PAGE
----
As you might expect, we got to watch stage 10 live on Spanish TV.
An eye-opener. I got to see the countryside I had ridden through. Rain and low cloud meant I saw virtually nothing of it. No wonder it was cold at the top, there was snow up there on mountain tops!
Watching the Tourmalet downhill brought a shiver down my spine. I saw the track I shot off the road on, and some off the other driveways I used. And as they went up Hautacam, where I had my prang on the way back down. Man, it was so close to the bottom - they had only just started climbing up. When I cleaned up the bike, a few days later, my bike computer showed max speed of 83.47kph !!! Holy Shit! And, of course, now all cleaned up, the brakes work perfectly. I don't know. The bike is fine, though I have had to have handle bar tape replaced - it was pretty ragged. A few small scrapes on the brake hoods - badges of honour!
But it appears Caisse d'Epargne's Alejandro Valverde knew something, when after stage nine he said, "Let's hope that the weather will be as nice as today; otherwise the downhill of the Tourmalet could be more difficult than the climb." (http://www.cyclingnews.com/) Well, it was for them but ...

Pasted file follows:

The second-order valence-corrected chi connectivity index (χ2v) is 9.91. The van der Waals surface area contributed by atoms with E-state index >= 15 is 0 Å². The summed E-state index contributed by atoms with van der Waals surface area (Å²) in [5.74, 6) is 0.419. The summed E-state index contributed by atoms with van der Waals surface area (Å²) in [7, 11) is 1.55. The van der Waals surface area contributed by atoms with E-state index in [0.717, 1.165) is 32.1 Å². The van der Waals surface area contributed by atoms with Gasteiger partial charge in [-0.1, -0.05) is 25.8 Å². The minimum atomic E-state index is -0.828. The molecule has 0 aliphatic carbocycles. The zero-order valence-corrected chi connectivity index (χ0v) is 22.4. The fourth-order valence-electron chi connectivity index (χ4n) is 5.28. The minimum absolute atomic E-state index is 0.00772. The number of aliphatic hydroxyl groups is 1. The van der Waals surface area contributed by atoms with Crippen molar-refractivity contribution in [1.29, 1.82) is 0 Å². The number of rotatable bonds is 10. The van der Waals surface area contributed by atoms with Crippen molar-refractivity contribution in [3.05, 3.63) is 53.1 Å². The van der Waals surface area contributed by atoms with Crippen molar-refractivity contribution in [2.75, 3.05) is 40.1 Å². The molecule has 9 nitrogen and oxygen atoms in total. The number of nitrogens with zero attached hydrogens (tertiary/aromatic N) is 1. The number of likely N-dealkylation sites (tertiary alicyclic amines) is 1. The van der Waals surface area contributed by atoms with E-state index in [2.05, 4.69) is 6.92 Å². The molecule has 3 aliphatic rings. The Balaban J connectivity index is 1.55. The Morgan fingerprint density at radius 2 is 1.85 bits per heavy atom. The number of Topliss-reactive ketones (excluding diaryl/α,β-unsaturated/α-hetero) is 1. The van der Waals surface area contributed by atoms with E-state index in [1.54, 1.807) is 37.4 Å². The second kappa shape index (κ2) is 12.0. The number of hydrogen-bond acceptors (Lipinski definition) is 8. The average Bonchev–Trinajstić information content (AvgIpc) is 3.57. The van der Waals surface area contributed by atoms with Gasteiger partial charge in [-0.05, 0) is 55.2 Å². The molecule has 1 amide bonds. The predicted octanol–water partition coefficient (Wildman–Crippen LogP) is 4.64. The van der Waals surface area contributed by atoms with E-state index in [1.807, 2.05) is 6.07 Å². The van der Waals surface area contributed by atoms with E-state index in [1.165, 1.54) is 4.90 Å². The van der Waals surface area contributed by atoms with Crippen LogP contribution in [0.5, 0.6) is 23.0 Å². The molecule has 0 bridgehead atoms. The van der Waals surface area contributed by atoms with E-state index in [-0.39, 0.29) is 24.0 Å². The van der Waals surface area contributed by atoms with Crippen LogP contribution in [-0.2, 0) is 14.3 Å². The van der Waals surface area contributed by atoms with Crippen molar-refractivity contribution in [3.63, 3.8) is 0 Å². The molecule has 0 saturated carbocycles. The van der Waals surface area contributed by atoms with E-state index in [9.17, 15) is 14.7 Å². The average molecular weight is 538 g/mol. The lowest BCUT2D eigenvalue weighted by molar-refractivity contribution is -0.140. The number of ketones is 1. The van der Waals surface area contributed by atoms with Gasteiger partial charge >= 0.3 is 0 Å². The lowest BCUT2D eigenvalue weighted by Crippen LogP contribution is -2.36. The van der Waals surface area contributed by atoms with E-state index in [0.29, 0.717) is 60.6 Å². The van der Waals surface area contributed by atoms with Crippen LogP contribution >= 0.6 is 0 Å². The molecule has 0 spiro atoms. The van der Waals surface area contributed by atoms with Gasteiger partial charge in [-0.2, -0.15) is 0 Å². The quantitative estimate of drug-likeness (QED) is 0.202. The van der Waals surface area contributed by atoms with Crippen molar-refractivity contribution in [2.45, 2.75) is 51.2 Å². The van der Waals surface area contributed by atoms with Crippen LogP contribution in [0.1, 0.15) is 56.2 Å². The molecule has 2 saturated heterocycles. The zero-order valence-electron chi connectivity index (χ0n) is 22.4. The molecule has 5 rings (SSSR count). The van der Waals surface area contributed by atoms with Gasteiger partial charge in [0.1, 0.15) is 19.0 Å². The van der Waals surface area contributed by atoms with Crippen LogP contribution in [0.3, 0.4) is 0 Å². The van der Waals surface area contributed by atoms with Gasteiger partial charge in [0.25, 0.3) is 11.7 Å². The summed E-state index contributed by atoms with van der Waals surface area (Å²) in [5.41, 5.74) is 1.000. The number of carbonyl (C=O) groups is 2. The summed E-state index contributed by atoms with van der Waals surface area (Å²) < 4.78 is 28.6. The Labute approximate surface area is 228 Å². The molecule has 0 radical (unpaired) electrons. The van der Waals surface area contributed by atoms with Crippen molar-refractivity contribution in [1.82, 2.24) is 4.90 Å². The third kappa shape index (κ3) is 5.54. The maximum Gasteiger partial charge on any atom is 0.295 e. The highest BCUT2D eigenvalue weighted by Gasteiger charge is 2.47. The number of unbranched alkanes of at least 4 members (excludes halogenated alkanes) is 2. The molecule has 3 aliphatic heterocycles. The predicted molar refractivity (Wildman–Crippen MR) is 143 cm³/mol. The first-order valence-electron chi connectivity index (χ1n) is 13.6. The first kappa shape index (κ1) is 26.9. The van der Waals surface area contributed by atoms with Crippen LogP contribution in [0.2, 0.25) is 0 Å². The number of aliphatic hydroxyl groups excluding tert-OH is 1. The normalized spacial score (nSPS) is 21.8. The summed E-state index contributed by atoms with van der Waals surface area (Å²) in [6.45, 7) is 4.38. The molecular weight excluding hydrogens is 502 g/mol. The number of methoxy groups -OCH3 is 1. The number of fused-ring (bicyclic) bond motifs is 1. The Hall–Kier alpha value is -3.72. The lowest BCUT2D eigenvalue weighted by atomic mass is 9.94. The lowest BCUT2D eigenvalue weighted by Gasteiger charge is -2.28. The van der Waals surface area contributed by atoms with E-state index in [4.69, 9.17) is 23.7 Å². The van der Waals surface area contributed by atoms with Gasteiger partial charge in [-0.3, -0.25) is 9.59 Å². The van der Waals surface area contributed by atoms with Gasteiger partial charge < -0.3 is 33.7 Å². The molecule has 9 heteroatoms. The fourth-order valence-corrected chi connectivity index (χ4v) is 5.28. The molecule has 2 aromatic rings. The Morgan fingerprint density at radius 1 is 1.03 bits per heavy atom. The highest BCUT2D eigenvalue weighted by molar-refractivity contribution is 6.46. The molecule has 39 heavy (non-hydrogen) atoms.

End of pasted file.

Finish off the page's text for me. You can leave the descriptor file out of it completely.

The highlights package didn't do justice to the climbs. It was good reliving them, being able to see what I rode up. Man they were tough. I was gobsmacked at the cadence those boys could turn over on those mountains. I see they were over an hour quicker than first in our event. But we did go 14 km further!! I realise afterwards also that because of my stop and slow downhill, I was probaly struggling up through slower guys on the Hautacam.
The 1520-metre Hautacam comes at the end of a 156-kilometre day, preceded by two category three climbs and the Col du Tourmalet. "I have never raced the Hautacam; I have only done it in training," Sastre [CSC team rider] said after stage nine. "It is a really hard mountain. The gradient stays the same all the way up – from eight to 10 percent – and you don't have any time to recover." (http://www.cyclingnews.com/)
But watching on TV reminded me of a couple of things. How even though you tucked in behind the man in front (there were a few women, not many, and some very good) you rode just a little wide to avoid his rooster-tail of road water flying into your face. Also, all the wet, slippery, white lines. Especially when you went around right angle corners, you rode over treacherous pedestrian crossings going into, and out of , the corners in vilages and usually painted atop speed bumps.
And, the big one. My Aussie boy Cadel Evans took the yellow jersey on my stage! And he came off the day before as well!
I am trying to put the prang aside. I feel really pleased with my efforts on the true ride of this stage, the mountains.